The oncoming cold weather of late Fall affects me in ways most bloggers don’t have to deal with. For me it means my thyroid acts up and affects everything I do, including my blogging. It means being behind on all my blog reading, not to mention my writing and the goings on in the blogosphere. It also forces me into the position of sometimes being a copycat blogger, perpetually writing about a topic others have already covered, and occasionally getting the details wrong due to poor short-term memory. But the copycat part comes from an earlier incorrect shift in thinking. Read on and hopefully you’ll see what I mean.

Blog Action Day and the Environment

I’ve missed out on some important blogosphere events lately. One is Blog Action Day (BAD), where bloggers write about the environment. It’s a very honorable cause about a subject that affects us all: the health of Earth’s ecosystem. But that is not what I’m doing in this post. Not quite.

My favorite BAD post of those I’ve read so far is Brian Clark’s The Butterfly Effect at Copyblogger, and how little changes caused by us can affect the environment. The concept is an application of of Chaos Theory and “strange attractors”.

Brian very succinctly and beautifully covers some concepts that have been dear to me for a long time. I’ve been talking about Chaos Theory, the Butterfly Effect and Quantum Mechanics since 1989, but most especially in the mid 1990s. My old monthly print magazine, Chaos Review, was an attempt to discuss Chaos Theory and the Butterfly Effect in a more accessible manner, with a sugar coating of music, film/TV and book reviews thrown in.

Recognizing Your Passion

“Chaos” was not a household word in 1993, and even my good friends and acquaintances laughed at me. As Brian pointed out, the Butterfly Effect concept essentially suggests that small actions upon the environment taken by someone in one locale could have a cumulative or amplified negative impact somewhere else in the world.

This is why I believe that we could be in for some major environmental impacts in the decades to come. I say that from a theoretical math viewpoint, not from a political viewpoint.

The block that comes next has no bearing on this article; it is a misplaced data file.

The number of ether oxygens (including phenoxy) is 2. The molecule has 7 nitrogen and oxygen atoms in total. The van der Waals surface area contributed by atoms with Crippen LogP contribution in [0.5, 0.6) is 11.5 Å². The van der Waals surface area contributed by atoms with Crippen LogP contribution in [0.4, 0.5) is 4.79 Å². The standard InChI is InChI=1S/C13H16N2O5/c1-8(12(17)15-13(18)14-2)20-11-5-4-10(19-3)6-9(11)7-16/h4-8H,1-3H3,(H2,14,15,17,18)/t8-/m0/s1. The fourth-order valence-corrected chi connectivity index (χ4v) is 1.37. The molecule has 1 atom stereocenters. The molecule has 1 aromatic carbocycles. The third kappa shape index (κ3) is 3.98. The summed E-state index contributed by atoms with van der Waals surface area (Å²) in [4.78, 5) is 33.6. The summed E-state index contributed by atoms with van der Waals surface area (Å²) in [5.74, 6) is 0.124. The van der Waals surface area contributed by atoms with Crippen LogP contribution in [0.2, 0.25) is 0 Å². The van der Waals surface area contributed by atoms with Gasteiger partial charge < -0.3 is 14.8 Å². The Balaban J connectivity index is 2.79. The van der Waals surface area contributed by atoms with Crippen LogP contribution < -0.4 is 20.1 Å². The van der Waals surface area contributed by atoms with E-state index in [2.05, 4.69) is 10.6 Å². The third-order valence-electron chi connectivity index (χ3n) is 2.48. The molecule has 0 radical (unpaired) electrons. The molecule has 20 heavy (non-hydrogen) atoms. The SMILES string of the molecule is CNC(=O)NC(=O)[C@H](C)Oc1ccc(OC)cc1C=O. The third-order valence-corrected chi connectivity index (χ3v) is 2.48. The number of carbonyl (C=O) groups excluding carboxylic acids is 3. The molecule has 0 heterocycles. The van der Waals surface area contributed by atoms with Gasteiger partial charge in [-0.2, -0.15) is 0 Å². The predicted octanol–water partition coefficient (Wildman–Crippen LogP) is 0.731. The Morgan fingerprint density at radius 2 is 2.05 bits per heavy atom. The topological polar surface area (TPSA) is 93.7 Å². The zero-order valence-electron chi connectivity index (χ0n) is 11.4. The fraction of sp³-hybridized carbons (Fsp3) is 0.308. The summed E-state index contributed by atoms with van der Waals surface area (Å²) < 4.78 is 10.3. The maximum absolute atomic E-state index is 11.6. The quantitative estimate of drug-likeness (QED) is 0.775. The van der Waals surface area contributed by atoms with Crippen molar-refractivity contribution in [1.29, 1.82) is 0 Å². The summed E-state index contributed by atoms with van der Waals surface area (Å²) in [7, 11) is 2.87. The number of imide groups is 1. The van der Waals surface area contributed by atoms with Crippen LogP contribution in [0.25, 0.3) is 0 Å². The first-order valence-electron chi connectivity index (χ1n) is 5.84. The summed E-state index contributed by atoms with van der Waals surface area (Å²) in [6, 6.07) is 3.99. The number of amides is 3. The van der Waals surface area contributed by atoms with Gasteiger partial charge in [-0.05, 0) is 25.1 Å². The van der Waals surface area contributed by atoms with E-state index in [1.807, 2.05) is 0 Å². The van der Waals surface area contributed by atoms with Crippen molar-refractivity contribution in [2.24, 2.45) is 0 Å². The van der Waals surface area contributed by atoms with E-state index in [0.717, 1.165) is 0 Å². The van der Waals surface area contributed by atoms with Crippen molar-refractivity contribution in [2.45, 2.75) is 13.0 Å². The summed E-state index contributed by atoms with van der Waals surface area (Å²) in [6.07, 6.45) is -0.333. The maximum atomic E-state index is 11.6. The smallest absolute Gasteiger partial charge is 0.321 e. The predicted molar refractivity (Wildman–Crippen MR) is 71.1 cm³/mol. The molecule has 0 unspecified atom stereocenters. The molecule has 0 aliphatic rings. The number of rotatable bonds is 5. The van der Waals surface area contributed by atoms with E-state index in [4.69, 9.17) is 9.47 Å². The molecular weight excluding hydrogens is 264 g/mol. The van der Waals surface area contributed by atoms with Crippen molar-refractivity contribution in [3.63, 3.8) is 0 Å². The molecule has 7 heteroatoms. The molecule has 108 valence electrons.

But I had a tough time selling this idea to my friends back then. My problem? I made the mistake of discussing it in person, and with people who weren’t really receptive in the first place. That’s something you need to understand fundamentally about blogging: you’re blogging for those who might be interested, not for the readers who think they know everything or don’t care.

While I did write about the Butterfly Effect in my Chaos Review magazine (and other regional papers), one small-circulation monthly rag was not going to make a difference – even though copies of my mag found their way to the USA, Germany, Australia and New Zealand, from Canada.

My missed opportunity was not sticking with the topic, and not recognizing the Internet for what it was: the perfect vehicle for ideas – even supposedly crackpot ones. And the irony was that I’d even been a search engine webmaster and was a web programmer/ consultant. And I still couldn’t see the opportunity, blinded by my emotional reactions and other more personal factors.

Sometimes, the answer is staring you in the face. Nevertheless, by the time I started blogging in 2002, I’d left Chaos Theory behind and gone back to my old study of personal goal achievement, writing about it for my first blog. That didn’t last long because my thought was “who wants to read this stuff online?” My mistake. I’d spent many years helping people set and achieve goals, but missed the opportunity to be an authority online. Look how well Steve Pavlina and others have done with that niche on their blogs.

Realization or Lost Opportunity?

Once again, my big mistake: not recognizing an oportunity with something I was passionate about, and thus not sticking to it.

Are you recognizing a pattern here? Do you suffer from non-stick blogging? Do you flit like a butterfly but not sting like a bee?

I let external influences affect me – other people’s personal reactions. But my passion didn’t dissipate; it went into hiding. And this is something that I very much hope that you do not allow to happen to you.

Out of these lessons, I’ve learned a few things very relevant to blogging:

  1. Your friends can disagree with you and you can still be right.
  2. Do not let their disagreement put a dent in your passion, even if they’re a good friend. (Unless of course you’re a nut intent on hurting people.)
  3. Emotion can blind you to opportunities.
  4. Reactions to the same words in print can be drastically different than reaction to those words verbally.
  5. If you’re passionate about something, your writing “voice” will reflect it, and those receptive to it will find you.

Conclusion

Those last two points are particularly important. People aren’t always receptive to dense concepts in person. The same information in writing gives them the option to choose time and place. And if you have passion and your “voice” is true, you’ll have supporters – and possibly detractors far nastier than your friends; emotional vampires bent on making others miserable like themselves.

Ignore the vampires; focus on the passion. Share your unique viewpoint on your chosen topic. In a mass of about a billion Internet users, your future supporters will find you and your passion.

Unless of course you tuck your tail, give up your passion, and start yet another blog about X, parroting what everyone is already saying – a blog sin I’ve committed many times.

So would you rather blog about something dear to you or be a copycat blogger? Your passion play is lurking within you. Find it, let it out.

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